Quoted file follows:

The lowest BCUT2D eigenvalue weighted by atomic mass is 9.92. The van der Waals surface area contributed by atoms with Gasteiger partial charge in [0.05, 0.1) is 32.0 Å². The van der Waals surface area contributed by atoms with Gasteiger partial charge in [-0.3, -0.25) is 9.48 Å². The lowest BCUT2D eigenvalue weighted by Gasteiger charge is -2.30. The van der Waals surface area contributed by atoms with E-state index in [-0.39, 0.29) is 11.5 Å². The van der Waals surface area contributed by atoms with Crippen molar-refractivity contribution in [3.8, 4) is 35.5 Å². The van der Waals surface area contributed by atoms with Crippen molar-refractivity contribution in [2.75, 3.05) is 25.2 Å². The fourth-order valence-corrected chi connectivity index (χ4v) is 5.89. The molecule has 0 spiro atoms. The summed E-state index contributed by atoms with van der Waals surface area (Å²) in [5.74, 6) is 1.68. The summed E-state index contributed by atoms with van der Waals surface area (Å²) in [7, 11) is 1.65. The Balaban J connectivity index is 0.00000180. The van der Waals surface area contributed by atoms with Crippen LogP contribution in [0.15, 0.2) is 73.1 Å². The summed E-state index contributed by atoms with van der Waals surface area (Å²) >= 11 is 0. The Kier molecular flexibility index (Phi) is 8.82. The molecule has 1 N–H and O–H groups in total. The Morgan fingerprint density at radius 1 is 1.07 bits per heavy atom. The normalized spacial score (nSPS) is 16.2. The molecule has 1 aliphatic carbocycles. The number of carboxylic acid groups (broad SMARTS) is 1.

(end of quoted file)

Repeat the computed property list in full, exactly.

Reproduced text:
The lowest BCUT2D eigenvalue weighted by atomic mass is 9.92. The van der Waals surface area contributed by atoms with Gasteiger partial charge in [0.05, 0.1) is 32.0 Å². The van der Waals surface area contributed by atoms with Gasteiger partial charge in [-0.3, -0.25) is 9.48 Å². The lowest BCUT2D eigenvalue weighted by Gasteiger charge is -2.30. The van der Waals surface area contributed by atoms with E-state index in [-0.39, 0.29) is 11.5 Å². The van der Waals surface area contributed by atoms with Crippen molar-refractivity contribution in [3.8, 4) is 35.5 Å². The van der Waals surface area contributed by atoms with Crippen molar-refractivity contribution in [2.75, 3.05) is 25.2 Å². The fourth-order valence-corrected chi connectivity index (χ4v) is 5.89. The molecule has 0 spiro atoms. The summed E-state index contributed by atoms with van der Waals surface area (Å²) in [5.74, 6) is 1.68. The summed E-state index contributed by atoms with van der Waals surface area (Å²) in [7, 11) is 1.65. The Balaban J connectivity index is 0.00000180. The van der Waals surface area contributed by atoms with Crippen LogP contribution in [0.15, 0.2) is 73.1 Å². The summed E-state index contributed by atoms with van der Waals surface area (Å²) >= 11 is 0. The Kier molecular flexibility index (Phi) is 8.82. The molecule has 1 N–H and O–H groups in total. The Morgan fingerprint density at radius 1 is 1.07 bits per heavy atom. The normalized spacial score (nSPS) is 16.2. The molecule has 1 aliphatic carbocycles. The number of carboxylic acid groups (broad SMARTS) is 1.